ST. GEORGE – Juveniles are once again suspected to be the cause of a brush fire in St. George Tuesday that threatened homes and triggered evacuations.
As with the brush fire in the Sand Hollow Wash Monday evening, the St. George Fire Department responded to a blaze where witnesses reported seeing juveniles running from the scene as the fire spread, St. George Fire Chief Robert Stoker said.
The fire was reported around 4 p.m. at the Springtree Gardens Condominium complex off 2450 East. A fire had ignited in the field directly behind the condos. The fire grew to cover a large section of the brush and cottonwood trees that separated the condo complex from the field.
As the fire spread along the brush, it threatened multiple structures, which led to an evacuation that was aided by responding officers from the St. George and Washington City police departments.
“We were in the living room … when we had a loud knock on the door and somebody said: ‘There’s a fire, get,’” resident Arlene Trani said. Her condo was one of the closest to the flames.
“For what we could tell, (the fire) was right behind us,” she said. “I think we were lucky to get out when we did.”
An apartment near the fire received some outside burn damage: bushes in front were torched and a plastic fence was burnt and partially melted away.
Two cars parked near the burning line of trees were also damaged. The vehicle closest to the trees was a total loss, while the other received some burn damage, Stoker said.
“There is several thousands of dollars worth of damage to the vehicles and building,” he said. No injuries were reported, however.
Multiple fire trucks and firefighters responded to the scene and were able to knock down the fire while the police kept onlookers from getting too close.
As is the case for Sand Hollow Wash, responding to fires in the brush alongside the Springtree Gardens complex isn’t unusual, Stoker said.
“We’ve had several fires in this area over the last several years,” he said, adding that it can be multiple times a year, especially during the spring and early summer.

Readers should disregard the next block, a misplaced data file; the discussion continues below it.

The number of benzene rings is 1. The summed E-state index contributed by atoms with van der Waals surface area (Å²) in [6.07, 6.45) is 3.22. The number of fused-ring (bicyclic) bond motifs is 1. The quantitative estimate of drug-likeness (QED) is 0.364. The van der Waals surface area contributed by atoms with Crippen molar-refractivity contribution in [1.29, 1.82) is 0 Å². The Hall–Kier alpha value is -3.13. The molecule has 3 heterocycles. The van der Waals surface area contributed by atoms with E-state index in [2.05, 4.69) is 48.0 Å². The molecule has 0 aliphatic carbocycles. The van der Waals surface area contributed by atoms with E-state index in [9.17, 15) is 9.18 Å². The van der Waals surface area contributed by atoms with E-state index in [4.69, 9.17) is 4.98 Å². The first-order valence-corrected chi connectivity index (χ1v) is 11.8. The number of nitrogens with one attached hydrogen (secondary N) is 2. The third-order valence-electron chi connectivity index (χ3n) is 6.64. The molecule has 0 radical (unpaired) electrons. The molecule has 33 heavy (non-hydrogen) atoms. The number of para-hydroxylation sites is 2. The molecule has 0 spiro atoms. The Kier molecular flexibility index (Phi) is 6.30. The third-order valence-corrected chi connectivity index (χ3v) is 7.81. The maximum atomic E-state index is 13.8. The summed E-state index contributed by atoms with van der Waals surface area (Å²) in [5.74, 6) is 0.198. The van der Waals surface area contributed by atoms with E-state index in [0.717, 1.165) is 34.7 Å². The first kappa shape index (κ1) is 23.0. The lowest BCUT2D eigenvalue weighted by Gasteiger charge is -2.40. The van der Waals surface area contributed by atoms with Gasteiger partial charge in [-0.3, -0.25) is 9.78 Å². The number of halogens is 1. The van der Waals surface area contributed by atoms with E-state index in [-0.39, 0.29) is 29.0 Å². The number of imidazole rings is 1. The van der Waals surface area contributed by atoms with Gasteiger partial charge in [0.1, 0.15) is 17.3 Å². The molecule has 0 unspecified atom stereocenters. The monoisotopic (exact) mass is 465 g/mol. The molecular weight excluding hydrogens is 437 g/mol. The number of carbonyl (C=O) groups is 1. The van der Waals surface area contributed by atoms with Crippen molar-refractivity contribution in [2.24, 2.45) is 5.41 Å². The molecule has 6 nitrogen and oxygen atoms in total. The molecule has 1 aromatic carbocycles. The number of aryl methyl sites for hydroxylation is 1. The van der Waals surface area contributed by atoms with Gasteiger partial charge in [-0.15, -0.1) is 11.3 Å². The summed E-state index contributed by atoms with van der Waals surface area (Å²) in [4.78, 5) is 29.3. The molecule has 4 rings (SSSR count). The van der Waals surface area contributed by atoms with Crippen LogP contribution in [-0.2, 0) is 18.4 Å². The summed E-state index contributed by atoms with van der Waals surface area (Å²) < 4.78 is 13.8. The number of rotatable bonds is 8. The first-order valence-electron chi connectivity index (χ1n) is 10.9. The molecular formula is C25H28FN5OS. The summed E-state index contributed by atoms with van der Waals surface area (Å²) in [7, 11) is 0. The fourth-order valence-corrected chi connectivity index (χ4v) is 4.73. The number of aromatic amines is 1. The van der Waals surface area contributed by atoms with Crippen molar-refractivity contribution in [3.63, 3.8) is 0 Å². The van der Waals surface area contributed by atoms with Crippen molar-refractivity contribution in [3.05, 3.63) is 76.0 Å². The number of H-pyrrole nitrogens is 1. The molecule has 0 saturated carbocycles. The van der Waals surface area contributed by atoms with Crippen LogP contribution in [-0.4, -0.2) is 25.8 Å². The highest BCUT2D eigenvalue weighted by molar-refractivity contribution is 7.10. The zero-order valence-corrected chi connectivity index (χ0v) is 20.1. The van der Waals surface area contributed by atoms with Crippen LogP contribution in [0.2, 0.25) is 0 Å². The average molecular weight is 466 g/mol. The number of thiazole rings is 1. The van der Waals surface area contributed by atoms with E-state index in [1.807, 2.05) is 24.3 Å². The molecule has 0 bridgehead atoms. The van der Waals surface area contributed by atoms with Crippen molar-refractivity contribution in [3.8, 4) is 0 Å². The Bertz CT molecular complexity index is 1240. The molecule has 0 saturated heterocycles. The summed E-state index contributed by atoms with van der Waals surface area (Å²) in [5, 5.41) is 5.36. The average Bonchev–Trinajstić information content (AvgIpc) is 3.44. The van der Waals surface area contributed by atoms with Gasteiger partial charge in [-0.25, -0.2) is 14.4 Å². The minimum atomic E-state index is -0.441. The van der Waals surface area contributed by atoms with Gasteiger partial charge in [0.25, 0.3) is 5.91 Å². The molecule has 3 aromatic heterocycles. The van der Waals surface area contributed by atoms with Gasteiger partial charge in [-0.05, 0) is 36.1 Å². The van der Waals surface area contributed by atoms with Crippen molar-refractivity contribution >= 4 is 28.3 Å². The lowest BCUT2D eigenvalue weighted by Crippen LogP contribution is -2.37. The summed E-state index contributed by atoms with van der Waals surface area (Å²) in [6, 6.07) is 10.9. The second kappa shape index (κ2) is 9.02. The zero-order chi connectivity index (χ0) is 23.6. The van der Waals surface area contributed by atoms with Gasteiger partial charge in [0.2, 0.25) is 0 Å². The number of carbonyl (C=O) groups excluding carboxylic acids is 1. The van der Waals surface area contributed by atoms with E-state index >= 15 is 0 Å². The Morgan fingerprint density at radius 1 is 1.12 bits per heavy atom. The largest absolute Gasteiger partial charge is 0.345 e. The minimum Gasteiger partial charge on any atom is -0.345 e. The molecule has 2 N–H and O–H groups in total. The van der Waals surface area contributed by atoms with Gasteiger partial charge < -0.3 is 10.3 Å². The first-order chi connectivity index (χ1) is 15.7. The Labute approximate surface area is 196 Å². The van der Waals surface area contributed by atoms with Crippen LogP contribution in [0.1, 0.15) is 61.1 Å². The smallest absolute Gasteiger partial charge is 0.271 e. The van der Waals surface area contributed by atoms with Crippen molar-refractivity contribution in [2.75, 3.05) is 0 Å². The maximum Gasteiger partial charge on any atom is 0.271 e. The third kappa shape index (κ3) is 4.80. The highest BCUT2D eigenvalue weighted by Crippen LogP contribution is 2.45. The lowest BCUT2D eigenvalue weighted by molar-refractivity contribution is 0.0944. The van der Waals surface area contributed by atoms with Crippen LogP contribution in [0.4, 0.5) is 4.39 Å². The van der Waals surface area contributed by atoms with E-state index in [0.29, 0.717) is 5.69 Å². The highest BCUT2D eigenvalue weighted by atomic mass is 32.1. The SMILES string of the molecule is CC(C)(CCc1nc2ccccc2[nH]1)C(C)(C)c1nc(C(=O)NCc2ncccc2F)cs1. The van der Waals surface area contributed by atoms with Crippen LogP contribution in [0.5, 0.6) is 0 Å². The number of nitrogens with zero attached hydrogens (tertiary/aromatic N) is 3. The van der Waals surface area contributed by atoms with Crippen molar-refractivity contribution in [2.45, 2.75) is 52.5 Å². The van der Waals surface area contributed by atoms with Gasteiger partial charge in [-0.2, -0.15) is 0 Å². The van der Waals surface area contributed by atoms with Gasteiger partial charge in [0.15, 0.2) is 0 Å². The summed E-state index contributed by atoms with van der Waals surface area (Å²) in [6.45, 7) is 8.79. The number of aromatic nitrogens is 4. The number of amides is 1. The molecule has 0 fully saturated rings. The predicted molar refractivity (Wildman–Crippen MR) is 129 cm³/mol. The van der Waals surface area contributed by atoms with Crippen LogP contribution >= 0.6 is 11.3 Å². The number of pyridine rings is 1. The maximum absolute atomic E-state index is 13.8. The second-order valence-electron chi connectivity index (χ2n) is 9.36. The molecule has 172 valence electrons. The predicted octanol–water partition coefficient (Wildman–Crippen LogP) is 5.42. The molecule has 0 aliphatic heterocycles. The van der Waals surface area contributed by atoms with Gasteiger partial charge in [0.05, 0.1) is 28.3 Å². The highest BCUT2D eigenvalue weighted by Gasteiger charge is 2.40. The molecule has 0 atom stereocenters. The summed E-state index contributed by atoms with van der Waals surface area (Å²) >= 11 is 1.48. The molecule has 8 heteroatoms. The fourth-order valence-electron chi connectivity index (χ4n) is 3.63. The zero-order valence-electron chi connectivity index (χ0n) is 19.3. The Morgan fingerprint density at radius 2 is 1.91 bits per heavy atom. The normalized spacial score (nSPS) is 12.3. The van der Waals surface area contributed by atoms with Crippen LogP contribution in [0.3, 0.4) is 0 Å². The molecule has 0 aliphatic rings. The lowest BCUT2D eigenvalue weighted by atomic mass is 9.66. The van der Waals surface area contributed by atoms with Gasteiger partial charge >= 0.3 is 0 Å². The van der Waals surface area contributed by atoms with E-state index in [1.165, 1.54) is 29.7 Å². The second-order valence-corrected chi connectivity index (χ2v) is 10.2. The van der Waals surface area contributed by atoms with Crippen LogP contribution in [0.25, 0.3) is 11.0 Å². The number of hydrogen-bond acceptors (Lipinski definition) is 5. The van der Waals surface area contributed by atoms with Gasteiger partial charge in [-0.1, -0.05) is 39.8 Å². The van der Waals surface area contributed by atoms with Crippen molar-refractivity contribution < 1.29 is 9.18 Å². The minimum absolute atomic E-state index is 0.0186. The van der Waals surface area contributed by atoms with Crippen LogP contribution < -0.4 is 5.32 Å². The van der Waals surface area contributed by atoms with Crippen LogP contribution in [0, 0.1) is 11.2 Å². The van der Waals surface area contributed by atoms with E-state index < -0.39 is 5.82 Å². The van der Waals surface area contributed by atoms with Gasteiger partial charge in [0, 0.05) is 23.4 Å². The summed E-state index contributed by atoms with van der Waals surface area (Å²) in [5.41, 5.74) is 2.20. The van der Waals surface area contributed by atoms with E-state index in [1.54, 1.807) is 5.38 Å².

Some of the previous fires in the area are believed to be caused by children.
“More likely than not, we’re looking at kids again,” Stoker said, adding that the police are interviewing witnesses in an attempt to locate the juveniles involved in Tuesday’s fire.
Parents need to watch their kids and make sure they know what they’re doing, Stoker added, because if a juvenile is caught, it is the parents who will be stuck with the bill for the fire damage and the fire-suppression costs, which can get pricey.
Stoker told St. George News last summer that fire-suppression costs are broken down into an hourly rate.
A single fire engine can cost $198, while a ladder truck can be $210 an hour. As for the personnel, a single firefighter can run $36 an hour. So if a fire engine is called out to a fire for an hour and brings six firefighters, the cost of that single hour would be $414.
Stoker also asked that the public not block access for emergency vehicles responding to an incident. Due to the mass of people who wanted to see the fire, one of the firetrucks had difficulty accessing a nearby fire hydrant.
“I know it’s in everybody’s nature to come and look, but please allow access to emergency vehicles because it really hampers and puts difficulty on our crews,” he said. “Just stay clear of the area. It makes it a lot safer for all those involved.”
This report is based on preliminary information provided by emergency responders and may not contain the full scope of findings.
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